Havana - Creeping into Modernity One Stroke at a Time
Havana-Creeping into Modernity One Stroke at a Time
When Havanans have access to colour, they apply it with a heavy brush … intense, powerful, striking dabs on an otherwise monochrome landscape. Colour has always been around, lurking in Havana cultural life, most noted and obvious, the arts, music and architecture. Although suppressed over the past half century, new, bold shades are seeping out from the cracks in the canvas. While paint is desperately lacking in the crumbling architecture, and vision can be clouded by exhaust spewing Ladas, vivid colour is applied liberally to the everyday palette - the showy street costume, the impromptu sax playing in a refurbished plaza, the full spectrum and style displayed in street art. Locals meander down the Paseo del Prado (a long, wide boulevard built in the late 18th Century) in sexy, current, bright attire – chatting vigorously and, generally, minding their business. "American cars" perpetually undergo body work in the street in rich colours never imagined by Chevrolet. For a city of over 2 million, Havana streets are peaceful, but music of every genre intermix with the requisite dancing in the eateries, the hotel lobbies, the bars, the cafes and the clubs and spill out into the street at any time. When Cubans have access to anything, they "make do" as best they can, offering a fascinating peek to outsiders unfamiliar with a forced recycling of every aspect of life and the results of such resourcefulness.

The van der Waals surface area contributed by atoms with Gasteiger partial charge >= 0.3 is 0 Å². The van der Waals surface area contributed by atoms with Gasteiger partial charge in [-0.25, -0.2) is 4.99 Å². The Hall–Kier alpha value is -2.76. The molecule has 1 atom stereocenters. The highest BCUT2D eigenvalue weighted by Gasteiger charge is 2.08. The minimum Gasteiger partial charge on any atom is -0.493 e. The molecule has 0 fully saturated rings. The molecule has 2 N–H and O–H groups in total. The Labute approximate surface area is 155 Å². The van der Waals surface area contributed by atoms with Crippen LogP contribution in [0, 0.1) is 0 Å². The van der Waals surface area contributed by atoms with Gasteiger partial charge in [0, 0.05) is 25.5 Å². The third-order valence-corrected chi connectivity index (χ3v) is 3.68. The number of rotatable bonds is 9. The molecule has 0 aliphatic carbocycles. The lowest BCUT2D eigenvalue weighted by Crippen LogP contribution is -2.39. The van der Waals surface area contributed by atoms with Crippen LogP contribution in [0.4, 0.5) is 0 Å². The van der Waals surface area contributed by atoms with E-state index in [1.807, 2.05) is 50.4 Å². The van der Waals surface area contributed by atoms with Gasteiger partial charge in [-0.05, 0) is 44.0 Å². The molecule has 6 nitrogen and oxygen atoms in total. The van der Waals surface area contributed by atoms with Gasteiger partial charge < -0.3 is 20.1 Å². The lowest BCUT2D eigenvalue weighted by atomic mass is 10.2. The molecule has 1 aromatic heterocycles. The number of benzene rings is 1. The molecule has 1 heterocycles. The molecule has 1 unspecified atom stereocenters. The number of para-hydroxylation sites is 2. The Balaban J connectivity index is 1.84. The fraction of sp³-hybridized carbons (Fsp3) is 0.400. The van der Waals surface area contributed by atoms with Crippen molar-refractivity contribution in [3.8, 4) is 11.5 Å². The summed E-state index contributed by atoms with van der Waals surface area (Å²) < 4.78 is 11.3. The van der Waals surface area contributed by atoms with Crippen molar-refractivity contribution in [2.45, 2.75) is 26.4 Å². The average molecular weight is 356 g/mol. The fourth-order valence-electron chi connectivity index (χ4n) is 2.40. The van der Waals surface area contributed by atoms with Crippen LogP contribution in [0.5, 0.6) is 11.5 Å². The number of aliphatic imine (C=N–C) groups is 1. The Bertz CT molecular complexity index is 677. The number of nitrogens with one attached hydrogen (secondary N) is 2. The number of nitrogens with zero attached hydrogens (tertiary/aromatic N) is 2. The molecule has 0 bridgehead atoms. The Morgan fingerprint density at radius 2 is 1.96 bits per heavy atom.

Rustic, historic, charming and gently deteriorating, Havana is a city of contrast, a living cemetery of things past, hundreds of years of undisturbed relics. Recent access to tourism has afforded opportunities to locals previously unimagined and yet Havana remains largely unspoiled, waiting to tempt visitors' sensations. It offers what the capitol of most developing countries offer, but the twist here is the contrast between being “caught in time” and the subtle creep into modernity that can be witnessed on the streets, as locals eke out a living space in a world between "pause" and "forward".